AHA Member Spotlight: Lynn Rainville
AHA members are involved in all fields of history, with wide-ranging specializations, interests, and areas of employment. To recognize our talented and eclectic membership, AHA Today features a regular AHA Member Spotlight series.
Lynn Rainville is a research professor in the humanities at Sweet Briar College and the director of the Tusculum Institute (for public history). She lives in Charlottesville, Virginia, and has been a member since 2014.
Alma maters: BA, history and anthropology, Dartmouth College, 1993; MA and PhD, anthropology and archaeology, University of Michigan, 2001
Fields of interest: Virginia history, African American communities (antebellum through the present), the history of education, historic cemeteries, World War I and its memorials, Near Eastern archaeology
When did you first develop an interest in history?
I grew up in a suburb of Chicago. My parents regularly took me to the Field Museum of Natural History. Later, in high school, I volunteered as an archivist at the Evanston Historical Society.
What projects are you currently working on?
I am studying Virginia’s role in World War I, including its training camps, industrial complex, horse/mule farms, Red Cross installations, and, after the war, the erection of memorials and statues. I am collecting and sharing information about this project via a website: http://www.lynnrainville.org/ww1-memorials/index.
I am also writing a book about African Americans at Sweet Briar, Virginia (first as enslaved laborers and later as college employees) titled “Invisible Founders: African Americans at Sweet Briar, 1815–2015.” And given the college’s sudden decision to close (during the summer of 2015) I am working quickly to complete several articles about archaeological sites, historic buildings, and cultural landscapes at Sweet Briar College.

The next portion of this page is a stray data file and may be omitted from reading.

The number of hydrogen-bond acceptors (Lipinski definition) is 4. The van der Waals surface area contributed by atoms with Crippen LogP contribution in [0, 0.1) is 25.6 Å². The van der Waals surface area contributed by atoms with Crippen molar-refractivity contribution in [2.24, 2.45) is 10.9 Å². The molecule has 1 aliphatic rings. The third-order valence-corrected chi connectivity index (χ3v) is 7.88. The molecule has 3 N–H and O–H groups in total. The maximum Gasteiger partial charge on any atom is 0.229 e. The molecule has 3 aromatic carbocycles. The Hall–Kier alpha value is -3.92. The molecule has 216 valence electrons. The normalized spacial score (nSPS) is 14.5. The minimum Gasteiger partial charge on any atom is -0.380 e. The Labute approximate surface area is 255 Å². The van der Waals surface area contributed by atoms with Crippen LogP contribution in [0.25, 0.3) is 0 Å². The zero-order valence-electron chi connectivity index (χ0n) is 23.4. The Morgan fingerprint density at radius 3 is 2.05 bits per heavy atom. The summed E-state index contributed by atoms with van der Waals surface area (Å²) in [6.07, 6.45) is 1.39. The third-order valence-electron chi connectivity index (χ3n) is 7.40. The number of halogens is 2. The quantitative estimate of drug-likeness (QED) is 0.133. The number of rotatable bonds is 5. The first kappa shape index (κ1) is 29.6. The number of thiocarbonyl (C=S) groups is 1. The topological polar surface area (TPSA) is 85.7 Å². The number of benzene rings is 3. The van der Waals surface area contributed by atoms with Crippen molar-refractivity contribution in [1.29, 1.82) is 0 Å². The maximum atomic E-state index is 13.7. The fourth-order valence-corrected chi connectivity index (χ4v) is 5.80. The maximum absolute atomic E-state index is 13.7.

Have your interests changed since graduation? If so, how?
I spent over a decade years digging up Assyrian houses in southeastern Turkey (ancient northern Mesopotamia), with the occasional trip to India, Mexico, and Syria. After I earned my PhD, I moved to Virginia and started exploring the landscape of the more recent past. This has led to several interdisciplinary projects that combine my interests in historic documents, artifacts, architecture, oral histories, and archaeological sites. I use these diverse sources to uncover forgotten stories about and contributions to American history. In the past 15 years I’ve studied segregated schools, antebellum plantations, historic African American cemeteries, and, most recently Virginian soldiers who served in World War I.
Is there an article, book, movie, blog etc. that you could recommend to fellow AHA members?
John Stilgoe’s Outside Lies Magic. In this short, readable book, Stilgoe encourages the reader to get outdoors and discover the fascinating patterns behind mundane objects like power lines, mailboxes, and fences.
What do you value most about the history profession?
Knowing the history behind people, places, and things makes the ordinary into something extraordinary. For example, years ago I ran across an old perforated plank of wood in a rural barn and I realized that it was a century-old “cooling board” used to lay out a body in the nearby farmhouse. This artifact, in turn, illustrates American mortuary traditions (using domestic parlors as a site to pay ones respects to the dead) prior to the rise of funeral homes.
Why did you join the AHA?
To stay better informed about ongoing research by my colleagues.
Other than history, what are you passionate about?
My twin daughters, mystery books, maps, the perfect cup of coffee, and exploring new places.
This post first appeared on AHA Today.
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